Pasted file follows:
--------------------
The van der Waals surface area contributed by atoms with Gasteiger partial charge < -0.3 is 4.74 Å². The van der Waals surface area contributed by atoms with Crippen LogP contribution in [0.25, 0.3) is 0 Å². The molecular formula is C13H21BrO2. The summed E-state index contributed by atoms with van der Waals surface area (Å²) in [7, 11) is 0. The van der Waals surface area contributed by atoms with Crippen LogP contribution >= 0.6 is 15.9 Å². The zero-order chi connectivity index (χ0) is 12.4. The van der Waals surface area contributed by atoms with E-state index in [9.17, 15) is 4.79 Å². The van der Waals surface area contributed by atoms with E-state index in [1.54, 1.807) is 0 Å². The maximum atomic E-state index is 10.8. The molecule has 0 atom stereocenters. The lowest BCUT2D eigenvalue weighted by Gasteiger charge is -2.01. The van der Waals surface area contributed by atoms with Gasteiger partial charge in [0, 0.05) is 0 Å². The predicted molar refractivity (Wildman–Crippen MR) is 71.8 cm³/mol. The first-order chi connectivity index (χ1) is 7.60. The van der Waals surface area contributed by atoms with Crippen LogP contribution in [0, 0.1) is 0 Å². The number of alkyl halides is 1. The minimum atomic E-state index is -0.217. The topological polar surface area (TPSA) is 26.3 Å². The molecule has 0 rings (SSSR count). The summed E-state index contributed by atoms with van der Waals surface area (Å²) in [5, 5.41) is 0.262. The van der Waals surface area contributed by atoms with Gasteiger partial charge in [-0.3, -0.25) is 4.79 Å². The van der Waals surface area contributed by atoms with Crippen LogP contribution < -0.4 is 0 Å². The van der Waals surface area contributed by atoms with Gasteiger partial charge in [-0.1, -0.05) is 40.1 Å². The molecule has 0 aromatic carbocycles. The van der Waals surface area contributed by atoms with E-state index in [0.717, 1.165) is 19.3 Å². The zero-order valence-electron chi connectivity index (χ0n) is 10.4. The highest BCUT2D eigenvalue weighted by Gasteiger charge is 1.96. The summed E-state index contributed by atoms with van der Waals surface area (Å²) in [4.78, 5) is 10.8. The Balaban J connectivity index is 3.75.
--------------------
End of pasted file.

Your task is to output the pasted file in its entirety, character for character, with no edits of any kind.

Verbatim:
The van der Waals surface area contributed by atoms with Gasteiger partial charge < -0.3 is 4.74 Å². The van der Waals surface area contributed by atoms with Crippen LogP contribution in [0.25, 0.3) is 0 Å². The molecular formula is C13H21BrO2. The summed E-state index contributed by atoms with van der Waals surface area (Å²) in [7, 11) is 0. The van der Waals surface area contributed by atoms with Crippen LogP contribution >= 0.6 is 15.9 Å². The zero-order chi connectivity index (χ0) is 12.4. The van der Waals surface area contributed by atoms with E-state index in [9.17, 15) is 4.79 Å². The van der Waals surface area contributed by atoms with E-state index in [1.54, 1.807) is 0 Å². The maximum atomic E-state index is 10.8. The molecule has 0 atom stereocenters. The lowest BCUT2D eigenvalue weighted by Gasteiger charge is -2.01. The van der Waals surface area contributed by atoms with Gasteiger partial charge in [0, 0.05) is 0 Å². The predicted molar refractivity (Wildman–Crippen MR) is 71.8 cm³/mol. The first-order chi connectivity index (χ1) is 7.60. The van der Waals surface area contributed by atoms with Crippen LogP contribution in [0, 0.1) is 0 Å². The number of alkyl halides is 1. The minimum atomic E-state index is -0.217. The topological polar surface area (TPSA) is 26.3 Å². The molecule has 0 rings (SSSR count). The summed E-state index contributed by atoms with van der Waals surface area (Å²) in [5, 5.41) is 0.262. The van der Waals surface area contributed by atoms with Gasteiger partial charge in [-0.3, -0.25) is 4.79 Å². The van der Waals surface area contributed by atoms with Crippen LogP contribution < -0.4 is 0 Å². The van der Waals surface area contributed by atoms with Gasteiger partial charge in [-0.1, -0.05) is 40.1 Å². The molecule has 0 aromatic carbocycles. The van der Waals surface area contributed by atoms with E-state index in [0.717, 1.165) is 19.3 Å². The zero-order valence-electron chi connectivity index (χ0n) is 10.4. The highest BCUT2D eigenvalue weighted by Gasteiger charge is 1.96. The summed E-state index contributed by atoms with van der Waals surface area (Å²) in [4.78, 5) is 10.8. The Balaban J connectivity index is 3.75.